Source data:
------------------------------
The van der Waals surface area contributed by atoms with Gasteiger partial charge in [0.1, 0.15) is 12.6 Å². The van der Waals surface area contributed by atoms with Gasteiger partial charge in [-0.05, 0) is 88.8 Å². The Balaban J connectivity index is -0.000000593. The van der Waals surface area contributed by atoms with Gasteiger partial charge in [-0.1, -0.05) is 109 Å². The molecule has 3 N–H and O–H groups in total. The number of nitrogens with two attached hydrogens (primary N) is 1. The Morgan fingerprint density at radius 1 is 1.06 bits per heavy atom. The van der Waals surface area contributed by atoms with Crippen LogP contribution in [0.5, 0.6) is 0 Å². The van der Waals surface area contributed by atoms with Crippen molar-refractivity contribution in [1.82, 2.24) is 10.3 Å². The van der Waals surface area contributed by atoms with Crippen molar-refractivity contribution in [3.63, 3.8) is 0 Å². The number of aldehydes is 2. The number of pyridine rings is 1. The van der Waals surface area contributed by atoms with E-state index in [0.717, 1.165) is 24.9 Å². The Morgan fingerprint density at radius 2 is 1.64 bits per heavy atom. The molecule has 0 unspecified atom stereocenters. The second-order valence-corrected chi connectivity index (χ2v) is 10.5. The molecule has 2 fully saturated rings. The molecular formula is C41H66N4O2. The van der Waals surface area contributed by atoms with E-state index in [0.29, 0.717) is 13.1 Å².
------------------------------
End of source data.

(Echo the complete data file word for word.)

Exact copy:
The van der Waals surface area contributed by atoms with Gasteiger partial charge in [0.1, 0.15) is 12.6 Å². The van der Waals surface area contributed by atoms with Gasteiger partial charge in [-0.05, 0) is 88.8 Å². The Balaban J connectivity index is -0.000000593. The van der Waals surface area contributed by atoms with Gasteiger partial charge in [-0.1, -0.05) is 109 Å². The molecule has 3 N–H and O–H groups in total. The number of nitrogens with two attached hydrogens (primary N) is 1. The Morgan fingerprint density at radius 1 is 1.06 bits per heavy atom. The van der Waals surface area contributed by atoms with Crippen LogP contribution in [0.5, 0.6) is 0 Å². The van der Waals surface area contributed by atoms with Crippen molar-refractivity contribution in [1.82, 2.24) is 10.3 Å². The van der Waals surface area contributed by atoms with Crippen molar-refractivity contribution in [3.63, 3.8) is 0 Å². The number of aldehydes is 2. The number of pyridine rings is 1. The van der Waals surface area contributed by atoms with E-state index in [0.717, 1.165) is 24.9 Å². The Morgan fingerprint density at radius 2 is 1.64 bits per heavy atom. The molecule has 0 unspecified atom stereocenters. The second-order valence-corrected chi connectivity index (χ2v) is 10.5. The molecule has 2 fully saturated rings. The molecular formula is C41H66N4O2. The van der Waals surface area contributed by atoms with E-state index in [0.29, 0.717) is 13.1 Å².